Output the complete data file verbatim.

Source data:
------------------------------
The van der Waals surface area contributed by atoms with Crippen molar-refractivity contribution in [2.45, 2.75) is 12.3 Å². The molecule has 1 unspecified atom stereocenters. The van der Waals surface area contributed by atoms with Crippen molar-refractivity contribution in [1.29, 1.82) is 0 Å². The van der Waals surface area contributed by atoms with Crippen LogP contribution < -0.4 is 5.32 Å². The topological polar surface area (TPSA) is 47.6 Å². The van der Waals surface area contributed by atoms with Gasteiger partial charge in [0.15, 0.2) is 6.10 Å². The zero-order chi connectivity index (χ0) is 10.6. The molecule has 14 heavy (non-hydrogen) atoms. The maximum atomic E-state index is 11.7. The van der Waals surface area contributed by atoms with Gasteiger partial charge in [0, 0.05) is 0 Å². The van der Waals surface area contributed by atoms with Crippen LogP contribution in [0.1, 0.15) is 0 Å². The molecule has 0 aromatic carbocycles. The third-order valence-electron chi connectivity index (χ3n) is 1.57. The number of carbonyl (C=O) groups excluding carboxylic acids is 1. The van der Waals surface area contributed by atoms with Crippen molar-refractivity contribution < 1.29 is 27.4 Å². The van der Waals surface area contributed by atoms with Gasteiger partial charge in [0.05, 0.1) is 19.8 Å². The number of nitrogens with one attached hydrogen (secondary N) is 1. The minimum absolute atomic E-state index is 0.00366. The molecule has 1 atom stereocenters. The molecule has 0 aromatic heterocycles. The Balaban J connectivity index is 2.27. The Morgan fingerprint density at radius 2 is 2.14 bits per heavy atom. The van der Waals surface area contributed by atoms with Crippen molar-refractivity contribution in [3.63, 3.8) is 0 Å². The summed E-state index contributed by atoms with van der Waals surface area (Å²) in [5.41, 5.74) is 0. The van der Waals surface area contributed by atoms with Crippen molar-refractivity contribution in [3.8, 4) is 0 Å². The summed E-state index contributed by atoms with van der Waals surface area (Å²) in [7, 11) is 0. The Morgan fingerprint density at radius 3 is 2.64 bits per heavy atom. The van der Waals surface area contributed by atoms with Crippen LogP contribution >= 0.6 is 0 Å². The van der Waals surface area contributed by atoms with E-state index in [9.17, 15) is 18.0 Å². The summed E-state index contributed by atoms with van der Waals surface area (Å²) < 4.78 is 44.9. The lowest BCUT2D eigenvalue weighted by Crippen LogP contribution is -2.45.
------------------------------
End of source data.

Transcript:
The van der Waals surface area contributed by atoms with Crippen molar-refractivity contribution in [2.45, 2.75) is 12.3 Å². The molecule has 1 unspecified atom stereocenters. The van der Waals surface area contributed by atoms with Crippen molar-refractivity contribution in [1.29, 1.82) is 0 Å². The van der Waals surface area contributed by atoms with Crippen LogP contribution < -0.4 is 5.32 Å². The topological polar surface area (TPSA) is 47.6 Å². The van der Waals surface area contributed by atoms with Gasteiger partial charge in [0.15, 0.2) is 6.10 Å². The zero-order chi connectivity index (χ0) is 10.6. The molecule has 14 heavy (non-hydrogen) atoms. The maximum atomic E-state index is 11.7. The van der Waals surface area contributed by atoms with Gasteiger partial charge in [0, 0.05) is 0 Å². The van der Waals surface area contributed by atoms with Crippen LogP contribution in [0.1, 0.15) is 0 Å². The molecule has 0 aromatic carbocycles. The third-order valence-electron chi connectivity index (χ3n) is 1.57. The number of carbonyl (C=O) groups excluding carboxylic acids is 1. The van der Waals surface area contributed by atoms with Crippen molar-refractivity contribution < 1.29 is 27.4 Å². The van der Waals surface area contributed by atoms with Gasteiger partial charge in [0.05, 0.1) is 19.8 Å². The number of nitrogens with one attached hydrogen (secondary N) is 1. The minimum absolute atomic E-state index is 0.00366. The molecule has 1 atom stereocenters. The molecule has 0 aromatic heterocycles. The Balaban J connectivity index is 2.27. The Morgan fingerprint density at radius 2 is 2.14 bits per heavy atom. The van der Waals surface area contributed by atoms with Crippen molar-refractivity contribution in [3.63, 3.8) is 0 Å². The summed E-state index contributed by atoms with van der Waals surface area (Å²) in [5.41, 5.74) is 0. The van der Waals surface area contributed by atoms with Crippen molar-refractivity contribution in [3.8, 4) is 0 Å². The summed E-state index contributed by atoms with van der Waals surface area (Å²) in [7, 11) is 0. The Morgan fingerprint density at radius 3 is 2.64 bits per heavy atom. The van der Waals surface area contributed by atoms with Crippen LogP contribution >= 0.6 is 0 Å². The van der Waals surface area contributed by atoms with E-state index in [9.17, 15) is 18.0 Å². The summed E-state index contributed by atoms with van der Waals surface area (Å²) < 4.78 is 44.9. The lowest BCUT2D eigenvalue weighted by Crippen LogP contribution is -2.45.